Editorial, Volume #46

Shelter is a Verb

— by and

It’s still one of the world’s major concerns: shelter. Last year saw a sad record in the number of people seeking shelter: fleeing violence or hopeless poverty, looking for safety, stability and perspective. This year won’t be any better. And despite its complexities, public and political discussion reduced it to the all too simple question who will be sheltered, where, and who will provide for this.

The refugee discussion in Europe showed not only quite different attitudes per country, but also levels of engagement among architects. In some countries, the architect’s union initiated a competition for ideas about how to provide more shelter, for instance. In others, total passivity was demonstrated. “Not our problem, something the government should solve,” they seemed to say. Or: “we’re not doing tents; that’s not architecture.” The variety of responses illustrate many things, one of which being the profession’s complicated relation with shelter as such.

An architectural historian will tell that in the back of the architect’s mind looms this image of the primitive hut, the simple cabin. It both represents a mythical origin of architecture and an ideal: man’s ability to live a natural life, wherein basics are appreciated as richness. But that very image questions the involvement of the architect. It’s highly ambiguous, contradictory even, because do we need that expert when it comes to shelter? If it’s about basic protection, the answer is not all that evident.

Ever since the architect left the scene of crafts and making to become the engineer, intellectual and cultural artist it is today, the operative aspect of sheltering has become problematic. Instead of helping people to provide for their basic needs, the architect would define these needs for them, creating molds for a life that was most often different from the lives being lived and to be sheltered.

These remarks are not meant to blame the architect, but instead to indicate that the simple notion ‘shelter’ has all sorts of complex ramifications and that its relation to architecture is a highly contested one. Even more so if we ask ourselves what there is to shelter from. The obvious answer is our ‘climate’, be it heat, cold, or wetness. But if we think of shelter as an effect, then there is safety and privacy too, more psychological needs. Add to that contemporary notions such as transparency, radiation, pollution and connectivity and we have a complex cocktail of ingredients that indeed could use the help of an expert to work into satisfactory proposals and solutions.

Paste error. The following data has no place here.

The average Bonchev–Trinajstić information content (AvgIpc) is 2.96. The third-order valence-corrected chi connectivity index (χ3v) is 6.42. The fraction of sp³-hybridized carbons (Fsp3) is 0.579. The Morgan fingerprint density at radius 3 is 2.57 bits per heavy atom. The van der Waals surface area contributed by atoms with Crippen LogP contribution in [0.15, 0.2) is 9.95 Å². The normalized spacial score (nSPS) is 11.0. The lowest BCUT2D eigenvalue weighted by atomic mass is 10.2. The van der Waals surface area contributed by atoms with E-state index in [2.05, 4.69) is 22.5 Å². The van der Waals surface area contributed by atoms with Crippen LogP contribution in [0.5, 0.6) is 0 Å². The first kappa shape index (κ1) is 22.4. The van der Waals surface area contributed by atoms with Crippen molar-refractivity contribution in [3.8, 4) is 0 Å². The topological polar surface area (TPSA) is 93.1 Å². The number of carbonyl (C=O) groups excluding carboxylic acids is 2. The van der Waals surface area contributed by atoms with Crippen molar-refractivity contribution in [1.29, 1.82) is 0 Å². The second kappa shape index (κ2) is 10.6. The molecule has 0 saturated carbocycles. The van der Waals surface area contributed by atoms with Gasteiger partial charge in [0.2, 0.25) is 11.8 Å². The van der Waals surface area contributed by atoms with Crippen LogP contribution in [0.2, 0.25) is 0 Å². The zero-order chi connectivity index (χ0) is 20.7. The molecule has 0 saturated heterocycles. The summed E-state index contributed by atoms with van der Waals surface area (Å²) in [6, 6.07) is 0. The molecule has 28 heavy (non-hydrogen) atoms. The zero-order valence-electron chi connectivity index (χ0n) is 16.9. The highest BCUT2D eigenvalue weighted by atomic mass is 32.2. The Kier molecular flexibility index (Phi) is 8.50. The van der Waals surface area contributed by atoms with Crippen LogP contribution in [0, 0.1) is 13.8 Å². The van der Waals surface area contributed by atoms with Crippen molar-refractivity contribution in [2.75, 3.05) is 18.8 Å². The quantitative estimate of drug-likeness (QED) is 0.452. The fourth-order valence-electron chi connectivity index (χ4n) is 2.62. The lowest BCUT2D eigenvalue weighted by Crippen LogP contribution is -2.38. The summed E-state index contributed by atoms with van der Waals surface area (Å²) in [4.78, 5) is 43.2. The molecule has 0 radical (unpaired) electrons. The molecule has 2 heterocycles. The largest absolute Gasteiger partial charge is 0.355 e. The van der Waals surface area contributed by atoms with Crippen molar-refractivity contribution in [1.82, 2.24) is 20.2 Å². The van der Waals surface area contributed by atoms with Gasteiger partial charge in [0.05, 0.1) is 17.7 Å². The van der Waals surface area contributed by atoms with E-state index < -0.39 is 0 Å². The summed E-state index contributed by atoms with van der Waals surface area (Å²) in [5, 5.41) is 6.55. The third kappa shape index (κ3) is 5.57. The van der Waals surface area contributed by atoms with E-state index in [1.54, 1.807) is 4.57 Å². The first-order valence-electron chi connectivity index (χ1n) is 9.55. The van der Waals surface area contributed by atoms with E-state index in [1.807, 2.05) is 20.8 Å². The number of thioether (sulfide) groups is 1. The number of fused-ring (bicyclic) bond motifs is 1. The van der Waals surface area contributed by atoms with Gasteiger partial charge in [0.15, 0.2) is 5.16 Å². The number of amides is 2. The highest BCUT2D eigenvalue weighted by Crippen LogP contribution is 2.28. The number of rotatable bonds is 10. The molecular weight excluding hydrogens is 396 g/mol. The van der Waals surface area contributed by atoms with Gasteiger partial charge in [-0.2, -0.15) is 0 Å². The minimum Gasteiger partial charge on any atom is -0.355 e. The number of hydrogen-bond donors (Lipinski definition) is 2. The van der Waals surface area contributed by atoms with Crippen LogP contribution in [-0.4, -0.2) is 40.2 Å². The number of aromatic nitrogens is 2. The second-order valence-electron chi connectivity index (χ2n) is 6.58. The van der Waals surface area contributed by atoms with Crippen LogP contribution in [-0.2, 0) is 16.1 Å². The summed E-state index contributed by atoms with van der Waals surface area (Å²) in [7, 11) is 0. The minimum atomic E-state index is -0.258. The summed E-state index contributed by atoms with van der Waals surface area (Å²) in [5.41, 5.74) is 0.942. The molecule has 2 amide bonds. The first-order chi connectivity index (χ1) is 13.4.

Shelter is a universal human right, yet the classic notion of a place of one’s own is not self-evident; the fifty million-plus displaced people and refugees bare witness to this fact. But also for those that posses a personal space and place, the question ‘what protection does this provide’ is still a relevant and largely unanswered one. What do I want to protect and what do I need to protect from? And then, if this can be made clear, what is the most effective way to shelter that interest? Some evils are better addressed by radical transparency and visibility than by solid walls.

Shelter is both at the heart of architecture and challenging its assumptions and conventions. To reestablish architecture’s agency, starting with shelter might be a way.

This article was published in Volume #46, ‘Shelter’.

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